Trainer Profile: Chad Brown

Chad Brown

Chad Brown – Photo Courtesy of NYRA

New York native Chad Brown wanted to be a veterinarian before venturing into a career training thoroughbreds, at one point studying at Cornell University during the school year and summering under the tutelage of Hall of Famer Shug McGaughey at Saratoga. After briefly interning with a vet following graduation with his bachelors in animal sciences from Cornell, Brown moved on to assist another Hall of Famer, Bobby Frankel, in 2002. And he remained with Frankel for more than five years. On his own since 2007, Brown-trained runners have won more than 900 times from almost 3,700 starts and earned nearly $75 million.

So far, Brown’s only trip to the Kentucky Derby (GI) has been with Normandy Invasion, who finished fourth in 2013. But what the 38-year-old trainer lacks so far in Triple Crown race success he has more than made up for with dozens of other graded stakes winners, including seven Breeders’ Cup winners — Maram, Stepanie’s Kitten, Wavell Avenue, Dayathespa, Bobby’s Kitten, Zagora and Lady Eli. Zagora was named Champion Turf Female in 2012, and 2011 Beverly D. Stakes (GIT) winner Stacelita claimed the same honor the previous year under Brown’s guidance.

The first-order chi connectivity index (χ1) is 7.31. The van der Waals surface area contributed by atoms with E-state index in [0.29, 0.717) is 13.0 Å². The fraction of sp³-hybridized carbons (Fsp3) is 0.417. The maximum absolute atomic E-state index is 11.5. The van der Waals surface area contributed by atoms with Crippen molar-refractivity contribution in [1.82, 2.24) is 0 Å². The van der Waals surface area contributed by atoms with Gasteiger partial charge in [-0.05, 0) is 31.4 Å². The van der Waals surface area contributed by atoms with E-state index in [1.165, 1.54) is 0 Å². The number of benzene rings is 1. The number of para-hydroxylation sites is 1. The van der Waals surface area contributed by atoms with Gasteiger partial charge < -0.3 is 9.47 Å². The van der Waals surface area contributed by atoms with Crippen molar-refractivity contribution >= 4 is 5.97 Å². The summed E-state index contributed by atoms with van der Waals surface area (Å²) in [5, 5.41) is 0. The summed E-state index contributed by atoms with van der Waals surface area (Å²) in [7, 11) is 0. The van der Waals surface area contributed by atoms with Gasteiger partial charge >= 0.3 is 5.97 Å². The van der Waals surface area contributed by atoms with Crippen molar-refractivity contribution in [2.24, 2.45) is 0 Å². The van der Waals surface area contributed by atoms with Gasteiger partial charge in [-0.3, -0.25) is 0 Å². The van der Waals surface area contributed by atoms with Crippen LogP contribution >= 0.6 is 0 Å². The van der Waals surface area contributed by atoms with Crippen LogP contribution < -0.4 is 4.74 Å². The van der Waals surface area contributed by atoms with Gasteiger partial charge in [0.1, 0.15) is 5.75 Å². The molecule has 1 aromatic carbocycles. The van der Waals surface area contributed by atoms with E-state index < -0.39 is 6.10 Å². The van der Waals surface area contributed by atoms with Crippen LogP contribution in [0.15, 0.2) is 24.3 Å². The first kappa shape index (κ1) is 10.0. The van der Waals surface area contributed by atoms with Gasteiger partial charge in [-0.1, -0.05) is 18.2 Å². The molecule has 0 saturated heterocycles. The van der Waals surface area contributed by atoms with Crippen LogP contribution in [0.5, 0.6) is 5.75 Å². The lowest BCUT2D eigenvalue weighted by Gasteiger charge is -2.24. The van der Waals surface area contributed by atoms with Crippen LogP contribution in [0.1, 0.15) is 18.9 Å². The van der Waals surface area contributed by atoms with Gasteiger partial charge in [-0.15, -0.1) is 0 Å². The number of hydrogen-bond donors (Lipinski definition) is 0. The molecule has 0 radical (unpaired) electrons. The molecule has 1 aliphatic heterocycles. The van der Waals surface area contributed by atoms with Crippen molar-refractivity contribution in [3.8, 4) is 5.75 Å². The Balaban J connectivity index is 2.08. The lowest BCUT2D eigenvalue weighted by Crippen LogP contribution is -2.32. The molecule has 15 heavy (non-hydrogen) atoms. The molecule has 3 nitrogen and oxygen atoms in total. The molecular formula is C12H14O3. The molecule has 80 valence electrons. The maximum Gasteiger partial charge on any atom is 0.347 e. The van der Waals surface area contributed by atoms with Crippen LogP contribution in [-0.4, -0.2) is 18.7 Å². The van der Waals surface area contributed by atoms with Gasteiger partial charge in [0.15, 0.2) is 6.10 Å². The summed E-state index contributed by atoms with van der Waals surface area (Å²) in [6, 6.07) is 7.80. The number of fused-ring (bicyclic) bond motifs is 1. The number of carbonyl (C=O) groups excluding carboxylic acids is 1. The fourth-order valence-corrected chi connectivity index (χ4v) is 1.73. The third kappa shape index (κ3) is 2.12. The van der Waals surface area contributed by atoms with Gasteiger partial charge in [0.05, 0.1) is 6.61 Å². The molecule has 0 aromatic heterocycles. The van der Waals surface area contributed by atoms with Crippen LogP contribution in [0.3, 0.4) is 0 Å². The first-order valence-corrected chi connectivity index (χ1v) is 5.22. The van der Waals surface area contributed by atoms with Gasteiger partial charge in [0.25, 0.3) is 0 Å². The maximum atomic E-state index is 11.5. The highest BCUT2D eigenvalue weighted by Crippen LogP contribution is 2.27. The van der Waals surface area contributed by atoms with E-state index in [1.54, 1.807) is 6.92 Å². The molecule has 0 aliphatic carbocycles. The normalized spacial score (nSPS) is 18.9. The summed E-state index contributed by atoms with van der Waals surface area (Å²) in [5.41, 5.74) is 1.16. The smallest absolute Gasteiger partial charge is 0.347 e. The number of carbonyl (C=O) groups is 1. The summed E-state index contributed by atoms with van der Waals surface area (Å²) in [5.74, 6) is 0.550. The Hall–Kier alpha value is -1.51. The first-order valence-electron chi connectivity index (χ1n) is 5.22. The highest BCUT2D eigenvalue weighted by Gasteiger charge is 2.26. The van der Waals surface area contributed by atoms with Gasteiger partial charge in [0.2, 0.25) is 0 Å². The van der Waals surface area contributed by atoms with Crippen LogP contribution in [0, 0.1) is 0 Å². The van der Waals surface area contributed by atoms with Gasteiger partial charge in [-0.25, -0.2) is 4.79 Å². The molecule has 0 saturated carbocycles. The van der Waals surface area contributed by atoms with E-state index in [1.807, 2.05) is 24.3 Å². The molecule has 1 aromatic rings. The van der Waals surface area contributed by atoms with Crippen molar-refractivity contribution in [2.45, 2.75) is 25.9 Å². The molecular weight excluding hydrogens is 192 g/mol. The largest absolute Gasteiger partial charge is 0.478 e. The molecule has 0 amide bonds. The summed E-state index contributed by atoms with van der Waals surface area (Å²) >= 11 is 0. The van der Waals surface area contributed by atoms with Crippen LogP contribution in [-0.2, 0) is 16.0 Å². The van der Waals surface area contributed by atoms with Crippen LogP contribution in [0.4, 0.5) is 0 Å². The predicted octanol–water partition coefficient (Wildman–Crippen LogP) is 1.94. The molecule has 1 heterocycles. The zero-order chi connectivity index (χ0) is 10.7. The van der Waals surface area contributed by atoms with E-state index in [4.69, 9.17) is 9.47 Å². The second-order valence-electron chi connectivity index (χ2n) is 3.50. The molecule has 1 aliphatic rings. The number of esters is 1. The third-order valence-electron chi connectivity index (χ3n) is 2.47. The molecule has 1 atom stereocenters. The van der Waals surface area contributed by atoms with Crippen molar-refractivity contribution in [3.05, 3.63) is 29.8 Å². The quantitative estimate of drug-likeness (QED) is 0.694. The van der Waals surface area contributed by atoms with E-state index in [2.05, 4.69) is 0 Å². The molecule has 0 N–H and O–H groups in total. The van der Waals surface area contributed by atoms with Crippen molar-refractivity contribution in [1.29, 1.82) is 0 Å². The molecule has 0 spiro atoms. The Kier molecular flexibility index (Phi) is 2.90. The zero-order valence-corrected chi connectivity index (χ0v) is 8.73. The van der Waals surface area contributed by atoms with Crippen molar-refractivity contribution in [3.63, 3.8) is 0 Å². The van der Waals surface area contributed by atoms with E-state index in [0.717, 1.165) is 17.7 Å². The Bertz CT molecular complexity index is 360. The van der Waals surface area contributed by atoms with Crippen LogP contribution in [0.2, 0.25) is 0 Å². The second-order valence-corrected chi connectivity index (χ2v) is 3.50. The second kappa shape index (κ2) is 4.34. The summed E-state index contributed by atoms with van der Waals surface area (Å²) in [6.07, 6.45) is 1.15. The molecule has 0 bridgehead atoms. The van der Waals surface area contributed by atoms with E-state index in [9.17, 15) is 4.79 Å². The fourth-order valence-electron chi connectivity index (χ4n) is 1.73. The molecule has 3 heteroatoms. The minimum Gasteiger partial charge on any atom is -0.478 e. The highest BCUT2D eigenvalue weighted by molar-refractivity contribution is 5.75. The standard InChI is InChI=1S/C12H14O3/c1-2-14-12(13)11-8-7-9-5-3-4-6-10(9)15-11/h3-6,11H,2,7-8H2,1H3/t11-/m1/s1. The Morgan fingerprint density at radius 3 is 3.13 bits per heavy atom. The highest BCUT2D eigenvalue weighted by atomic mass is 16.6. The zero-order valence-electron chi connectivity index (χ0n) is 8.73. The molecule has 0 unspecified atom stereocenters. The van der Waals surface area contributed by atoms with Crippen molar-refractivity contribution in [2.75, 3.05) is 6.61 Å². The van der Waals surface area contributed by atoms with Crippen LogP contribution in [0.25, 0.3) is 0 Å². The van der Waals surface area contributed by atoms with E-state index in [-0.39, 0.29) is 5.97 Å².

This year, Brown is Derby ready with two runners that have earned enough points to make the starting gate — Gotham Stakes (GIII) winner Shagaf and Blue Grass Stakes (GI) runner-up My Man Sam. Shadwell Stable’s well-bred homebred Shagaf was the Wood Memorial (GI) favorite after his grinding Gotham victory, but could only manage a fifth-place finish that day in his final Derby prep. Though he did bump a bit with a rival in the lane, he mostly just raced evenly and without the spark that he’d had previously. He arrived in Louisville on April 19 and has been training well under the Twin Spires after spending the past several weeks in New York.

My Man Sam enters the Derby off a very wide, yet respectable, second in the Blue Grass. Though he only owns one career win, he did so at a route of ground and by a whopping eight lengths, his only poor performance in his four-race career coming at the six-furlong sprint distance. He has his work cut out for him in the Derby but has an off-the-pace running style that may help his chances.

Click HERE for current odds to win the 2016 Kentucky Derby.

Posted on